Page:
A lorry cheerily toots at Jo (behind), and then at me, and I see what looks like a large quavers packet flying at me. Nice. Except it turns out to be a brand new hi-vis vest. Subtle hint. We put our own ones on, but keep the new one. It may be a useful swap in the future, in manner of early role-play computer game. (Meet local, give vest, get cheese, progress to next level?)
The rain gets very heavy. We are at saturation point, even the goretex trousers feel like they might start letting water through, so we are very pleased to see a roadside bar. I get coffee and we order a sandwich to share. The barman thinks we are crazy. The ham is very good. He shows us photos of his road bike. It weighs about the same as my left rear pannier. He admires our bikes, and tries to pick mine up. ‘Forte!’ We discuss the bikes in limited Spanish. I have forgotten the word for steel which I learned yesterday. He tries a few bike frame materials and we agree on one that may or may not be steel.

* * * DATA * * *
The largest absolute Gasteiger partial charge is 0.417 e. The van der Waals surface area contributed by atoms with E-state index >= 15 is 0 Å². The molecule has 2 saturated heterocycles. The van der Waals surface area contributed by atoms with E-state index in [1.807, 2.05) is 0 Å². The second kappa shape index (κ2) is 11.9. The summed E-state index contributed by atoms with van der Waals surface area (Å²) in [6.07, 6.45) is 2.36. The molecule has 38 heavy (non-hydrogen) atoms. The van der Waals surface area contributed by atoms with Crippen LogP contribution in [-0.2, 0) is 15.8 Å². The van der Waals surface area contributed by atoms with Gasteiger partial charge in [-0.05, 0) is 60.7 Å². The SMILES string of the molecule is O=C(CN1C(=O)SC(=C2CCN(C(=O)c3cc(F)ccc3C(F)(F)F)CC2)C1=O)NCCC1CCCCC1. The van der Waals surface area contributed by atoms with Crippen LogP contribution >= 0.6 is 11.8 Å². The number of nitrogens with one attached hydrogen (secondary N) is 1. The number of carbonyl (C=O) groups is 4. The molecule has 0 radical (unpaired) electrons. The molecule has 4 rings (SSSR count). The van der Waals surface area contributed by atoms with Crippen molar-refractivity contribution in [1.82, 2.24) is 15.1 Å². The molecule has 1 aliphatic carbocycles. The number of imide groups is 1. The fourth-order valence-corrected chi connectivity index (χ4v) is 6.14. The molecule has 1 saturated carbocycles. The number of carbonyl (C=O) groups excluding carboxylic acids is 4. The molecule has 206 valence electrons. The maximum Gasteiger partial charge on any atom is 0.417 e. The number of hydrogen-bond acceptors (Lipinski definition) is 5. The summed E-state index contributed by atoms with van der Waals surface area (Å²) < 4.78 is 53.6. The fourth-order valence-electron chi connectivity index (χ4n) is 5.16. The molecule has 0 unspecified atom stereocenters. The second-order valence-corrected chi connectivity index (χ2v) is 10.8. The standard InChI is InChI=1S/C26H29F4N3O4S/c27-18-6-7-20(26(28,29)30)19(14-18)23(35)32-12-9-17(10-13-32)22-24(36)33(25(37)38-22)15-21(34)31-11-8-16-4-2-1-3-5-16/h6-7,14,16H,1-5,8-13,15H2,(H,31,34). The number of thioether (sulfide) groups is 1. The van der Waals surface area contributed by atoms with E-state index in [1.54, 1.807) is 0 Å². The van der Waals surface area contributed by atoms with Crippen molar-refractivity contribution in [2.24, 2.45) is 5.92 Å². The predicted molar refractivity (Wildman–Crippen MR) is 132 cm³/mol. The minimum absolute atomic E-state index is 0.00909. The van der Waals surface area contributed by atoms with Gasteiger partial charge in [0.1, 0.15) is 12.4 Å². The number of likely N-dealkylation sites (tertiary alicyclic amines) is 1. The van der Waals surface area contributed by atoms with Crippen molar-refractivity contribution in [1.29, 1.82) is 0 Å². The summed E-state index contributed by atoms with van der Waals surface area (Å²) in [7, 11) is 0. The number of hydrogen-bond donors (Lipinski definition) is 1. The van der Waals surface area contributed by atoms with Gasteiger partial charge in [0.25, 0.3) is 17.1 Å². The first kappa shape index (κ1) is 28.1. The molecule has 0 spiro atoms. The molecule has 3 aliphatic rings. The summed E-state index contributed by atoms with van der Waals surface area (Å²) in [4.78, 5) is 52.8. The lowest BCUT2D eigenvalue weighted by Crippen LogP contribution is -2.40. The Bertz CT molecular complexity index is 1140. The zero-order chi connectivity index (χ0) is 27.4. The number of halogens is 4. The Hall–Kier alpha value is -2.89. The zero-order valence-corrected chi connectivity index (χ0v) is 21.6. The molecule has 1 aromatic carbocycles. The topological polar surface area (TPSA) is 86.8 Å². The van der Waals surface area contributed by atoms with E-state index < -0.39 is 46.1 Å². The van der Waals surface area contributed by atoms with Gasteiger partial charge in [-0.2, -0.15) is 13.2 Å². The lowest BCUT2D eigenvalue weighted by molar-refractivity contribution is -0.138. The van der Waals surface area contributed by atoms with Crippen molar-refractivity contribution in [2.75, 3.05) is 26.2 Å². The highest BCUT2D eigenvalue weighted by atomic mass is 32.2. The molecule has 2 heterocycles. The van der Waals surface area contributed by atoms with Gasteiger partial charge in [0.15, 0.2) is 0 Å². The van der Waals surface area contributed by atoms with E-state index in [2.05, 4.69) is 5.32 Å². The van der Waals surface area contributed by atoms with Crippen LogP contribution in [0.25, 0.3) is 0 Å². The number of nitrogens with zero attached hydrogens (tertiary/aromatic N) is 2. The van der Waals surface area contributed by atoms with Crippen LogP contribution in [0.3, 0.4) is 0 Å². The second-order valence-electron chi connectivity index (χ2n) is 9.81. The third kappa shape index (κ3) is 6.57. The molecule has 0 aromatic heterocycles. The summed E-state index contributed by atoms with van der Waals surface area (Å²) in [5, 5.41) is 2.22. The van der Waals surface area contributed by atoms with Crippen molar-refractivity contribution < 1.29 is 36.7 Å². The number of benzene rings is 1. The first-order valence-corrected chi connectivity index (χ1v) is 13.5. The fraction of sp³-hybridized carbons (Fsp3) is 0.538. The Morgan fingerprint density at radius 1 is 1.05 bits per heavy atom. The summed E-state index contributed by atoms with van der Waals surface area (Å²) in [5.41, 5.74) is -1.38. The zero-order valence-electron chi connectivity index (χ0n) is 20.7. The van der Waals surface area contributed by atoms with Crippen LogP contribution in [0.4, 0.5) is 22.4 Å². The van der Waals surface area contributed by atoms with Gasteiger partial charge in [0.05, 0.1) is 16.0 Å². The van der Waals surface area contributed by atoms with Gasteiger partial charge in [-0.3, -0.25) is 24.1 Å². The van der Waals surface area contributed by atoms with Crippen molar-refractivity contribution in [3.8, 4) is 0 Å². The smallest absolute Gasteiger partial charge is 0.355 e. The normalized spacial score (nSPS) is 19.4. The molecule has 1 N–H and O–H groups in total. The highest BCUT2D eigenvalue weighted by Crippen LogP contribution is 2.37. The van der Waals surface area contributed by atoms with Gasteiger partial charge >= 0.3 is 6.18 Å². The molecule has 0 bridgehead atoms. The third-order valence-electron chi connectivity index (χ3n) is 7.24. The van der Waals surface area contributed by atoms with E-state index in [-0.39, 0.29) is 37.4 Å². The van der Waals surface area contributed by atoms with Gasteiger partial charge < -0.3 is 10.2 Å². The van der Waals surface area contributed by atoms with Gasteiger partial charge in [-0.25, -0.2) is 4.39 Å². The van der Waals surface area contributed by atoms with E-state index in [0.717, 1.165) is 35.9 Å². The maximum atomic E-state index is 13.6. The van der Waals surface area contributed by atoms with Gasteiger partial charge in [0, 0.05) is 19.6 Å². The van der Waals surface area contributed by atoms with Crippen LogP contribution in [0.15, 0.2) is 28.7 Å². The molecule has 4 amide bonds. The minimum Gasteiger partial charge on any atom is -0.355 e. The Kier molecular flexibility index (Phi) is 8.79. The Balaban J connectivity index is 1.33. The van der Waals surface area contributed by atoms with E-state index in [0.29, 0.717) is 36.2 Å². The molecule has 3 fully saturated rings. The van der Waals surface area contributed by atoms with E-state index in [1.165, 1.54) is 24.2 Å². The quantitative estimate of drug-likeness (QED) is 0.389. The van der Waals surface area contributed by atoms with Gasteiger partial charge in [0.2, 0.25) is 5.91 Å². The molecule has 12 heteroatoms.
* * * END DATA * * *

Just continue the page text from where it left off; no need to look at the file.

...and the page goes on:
I sing the Cure because it is Friday. We stop under a bridge on the shoulder of a slip road because we are suddenly on a road that doesn’t seem to be for bikes. (Lose all your spokes and return to the start of level 2). Jo takes a photo. We leave that road for a very slightly smaller one.
We are hungry. We find a supermarket on the outskirts of Alicante. I brave the ham cutting counter to get great ham. We have our second ham and cheese bocadillo of the day undercover in the supermarket car park. There is even a real toilet. The rain stops.
Alicante is chuffing huge. The bike lanes are extensive but rubbish as they go up kerbs and have stop signs for driveways every 150m. We stick to the road, where there are roundabouts that are not really roundabouts. We are so nearly clear of the city and on a bike lane to Elx/Elche when we hit silt filled underpass that coats us and the bikes in mud. The wheels stick in the mudguards and our shoes sink as we drag the bikes through. We use our water bottles to squirt the worst off the moving parts. The bike lane is smooth after this though.